“There was lots of dead air in class,” she says. “It’s much better now as students get accustomed to the activities, expectations and my way of questioning. I wait through the uncomfortable silence after I ask a question. I won’t jump in and give them the answers.” They must work through it, she says; they can, and they do. “They are learning it’s OK to try and to fail. I make sure they know we all are learning and we all are making mistakes as we go along.”
Safety amidst that "failure" in PLTW sealed the deal years ago for Pam Cole, an elementary teacher and PLTW trainer from Wichita, Kansas. She and her colleague, Karen Parisi, provided training for Walton County teachers in January.
“There is beauty in failure and recovering. This program changed my life,” Cole says of PLTW. “Different kids can shine and be leaders. When I first implemented it, two of my lowest level kids performed the best on coding. They were using different skills, thinking differently. Even those who can’t read well can be very successful.”
PLTW lessons can be implemented as a whole class, in small groups or in centers. In Walton County, teachers used standards to choose the modules they wanted to include in classes. Christine Petersen, Digital Learning Specialist for Walton County School District, underwent PLTW training along with teachers. “Teachers can infuse technology into their instruction throughout the lesson,” she says. “They were excited to begin their projects, and PLTW will enhance their current science lessons and develop technology skills needed for the 21st century.”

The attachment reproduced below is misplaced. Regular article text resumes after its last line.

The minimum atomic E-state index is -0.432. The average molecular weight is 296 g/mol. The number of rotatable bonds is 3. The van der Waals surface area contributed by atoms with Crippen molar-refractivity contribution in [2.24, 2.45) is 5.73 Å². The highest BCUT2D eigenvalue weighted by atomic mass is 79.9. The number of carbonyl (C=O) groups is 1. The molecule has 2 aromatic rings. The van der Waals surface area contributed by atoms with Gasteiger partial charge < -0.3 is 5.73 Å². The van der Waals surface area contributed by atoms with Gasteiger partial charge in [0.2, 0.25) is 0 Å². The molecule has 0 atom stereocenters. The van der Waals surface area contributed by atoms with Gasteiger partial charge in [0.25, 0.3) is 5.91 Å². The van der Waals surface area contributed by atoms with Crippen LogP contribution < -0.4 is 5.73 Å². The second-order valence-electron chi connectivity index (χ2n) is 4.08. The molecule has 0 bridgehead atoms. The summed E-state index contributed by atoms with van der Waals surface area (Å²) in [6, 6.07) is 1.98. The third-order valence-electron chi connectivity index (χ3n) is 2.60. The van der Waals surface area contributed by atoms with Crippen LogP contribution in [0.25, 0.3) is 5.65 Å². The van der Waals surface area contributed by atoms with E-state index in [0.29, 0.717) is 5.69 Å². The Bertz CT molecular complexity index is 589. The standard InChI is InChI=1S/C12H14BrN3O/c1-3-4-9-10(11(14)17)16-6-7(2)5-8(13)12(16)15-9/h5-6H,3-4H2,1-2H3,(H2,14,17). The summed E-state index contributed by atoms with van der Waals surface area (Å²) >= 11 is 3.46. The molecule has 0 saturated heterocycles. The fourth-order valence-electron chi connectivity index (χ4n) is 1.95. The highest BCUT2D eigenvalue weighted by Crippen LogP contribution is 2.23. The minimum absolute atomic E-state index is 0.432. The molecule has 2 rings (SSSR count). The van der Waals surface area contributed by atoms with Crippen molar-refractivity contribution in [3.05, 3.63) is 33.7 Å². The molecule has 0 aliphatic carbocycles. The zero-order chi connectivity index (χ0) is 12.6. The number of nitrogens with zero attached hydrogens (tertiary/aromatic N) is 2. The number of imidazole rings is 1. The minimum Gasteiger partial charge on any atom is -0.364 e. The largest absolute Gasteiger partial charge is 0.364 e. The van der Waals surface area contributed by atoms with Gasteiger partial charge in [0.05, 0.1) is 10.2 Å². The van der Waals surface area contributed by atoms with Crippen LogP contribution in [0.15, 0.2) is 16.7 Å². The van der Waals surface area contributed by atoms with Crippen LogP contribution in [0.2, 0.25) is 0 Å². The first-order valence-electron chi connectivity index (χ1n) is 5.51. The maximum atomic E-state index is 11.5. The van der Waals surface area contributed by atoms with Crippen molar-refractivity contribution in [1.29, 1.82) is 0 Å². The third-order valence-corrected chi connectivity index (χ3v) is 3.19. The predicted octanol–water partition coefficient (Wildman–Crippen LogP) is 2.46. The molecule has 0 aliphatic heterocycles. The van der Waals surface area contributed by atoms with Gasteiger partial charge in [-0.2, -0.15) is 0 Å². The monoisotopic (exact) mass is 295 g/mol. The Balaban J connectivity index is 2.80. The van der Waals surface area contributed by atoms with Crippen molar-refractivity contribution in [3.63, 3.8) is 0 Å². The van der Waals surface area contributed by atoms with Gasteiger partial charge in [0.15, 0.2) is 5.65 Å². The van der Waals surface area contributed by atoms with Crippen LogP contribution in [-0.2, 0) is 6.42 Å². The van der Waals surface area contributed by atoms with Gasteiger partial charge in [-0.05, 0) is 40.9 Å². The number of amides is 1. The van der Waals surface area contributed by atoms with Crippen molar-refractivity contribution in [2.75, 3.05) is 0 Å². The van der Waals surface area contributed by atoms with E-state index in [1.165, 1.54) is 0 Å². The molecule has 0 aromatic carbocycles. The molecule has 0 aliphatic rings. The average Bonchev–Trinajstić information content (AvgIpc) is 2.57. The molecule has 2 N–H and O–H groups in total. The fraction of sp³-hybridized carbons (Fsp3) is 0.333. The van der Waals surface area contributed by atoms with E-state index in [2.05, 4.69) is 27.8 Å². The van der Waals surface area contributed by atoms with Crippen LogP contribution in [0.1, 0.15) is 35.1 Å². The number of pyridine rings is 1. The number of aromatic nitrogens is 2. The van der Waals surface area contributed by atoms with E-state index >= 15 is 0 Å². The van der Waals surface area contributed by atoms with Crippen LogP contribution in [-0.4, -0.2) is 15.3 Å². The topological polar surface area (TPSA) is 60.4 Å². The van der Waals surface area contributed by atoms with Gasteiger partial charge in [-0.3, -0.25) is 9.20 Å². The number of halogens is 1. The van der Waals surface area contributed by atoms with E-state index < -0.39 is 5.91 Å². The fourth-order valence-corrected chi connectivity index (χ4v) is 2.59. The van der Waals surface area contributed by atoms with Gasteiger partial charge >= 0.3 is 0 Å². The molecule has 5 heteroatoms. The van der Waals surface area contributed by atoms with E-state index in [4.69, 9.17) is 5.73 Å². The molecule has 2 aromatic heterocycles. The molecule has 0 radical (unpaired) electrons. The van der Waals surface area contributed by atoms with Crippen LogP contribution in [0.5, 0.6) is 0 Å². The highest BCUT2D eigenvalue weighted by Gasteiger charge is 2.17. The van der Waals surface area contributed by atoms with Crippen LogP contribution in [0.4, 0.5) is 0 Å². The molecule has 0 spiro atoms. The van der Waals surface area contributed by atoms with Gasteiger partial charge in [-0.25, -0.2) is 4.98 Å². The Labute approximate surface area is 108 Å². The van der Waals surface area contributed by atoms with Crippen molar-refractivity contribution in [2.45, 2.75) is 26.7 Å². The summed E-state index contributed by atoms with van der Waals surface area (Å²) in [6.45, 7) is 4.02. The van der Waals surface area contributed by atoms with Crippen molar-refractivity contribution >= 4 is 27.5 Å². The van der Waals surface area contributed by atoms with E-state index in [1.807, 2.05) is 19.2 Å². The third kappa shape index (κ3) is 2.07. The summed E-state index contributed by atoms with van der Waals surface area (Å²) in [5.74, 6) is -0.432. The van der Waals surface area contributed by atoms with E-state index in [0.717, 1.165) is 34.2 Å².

Students say the science classes are fun. "We get to build things," one girl chirps while another counts holes in a plastic part, comparing it to the schematic on her team's iPad. The small groups are engaged and full of energy, and all appear on task.
Project Lead The Way is in its first year of implementation in Walton County schools, says Crystal Appel, Coordinator of Instructional Support Services. “The goal is to help more students prepare for the global workforce…It aligns with many of our middle and high school CTE program frameworks. PLTW has partnered with AP, and the College Board and PLTW have partnered on a program to encourage student participation in STEM degrees and careers,” she said via email.
Walton County School District plans to implement the program at the high school level next year, and Bay Elementary's goal is to be STEM-certified. The certification process takes two years.
As for students at Bay Elementary and other Walton County schools (Butler Elementary, Emerald Coast Middle and Walton Middle), they will continue exploring, building, working together and becoming fluent in academic and technological language through PLTW.
And yes, a few second graders have sights on becoming engineers.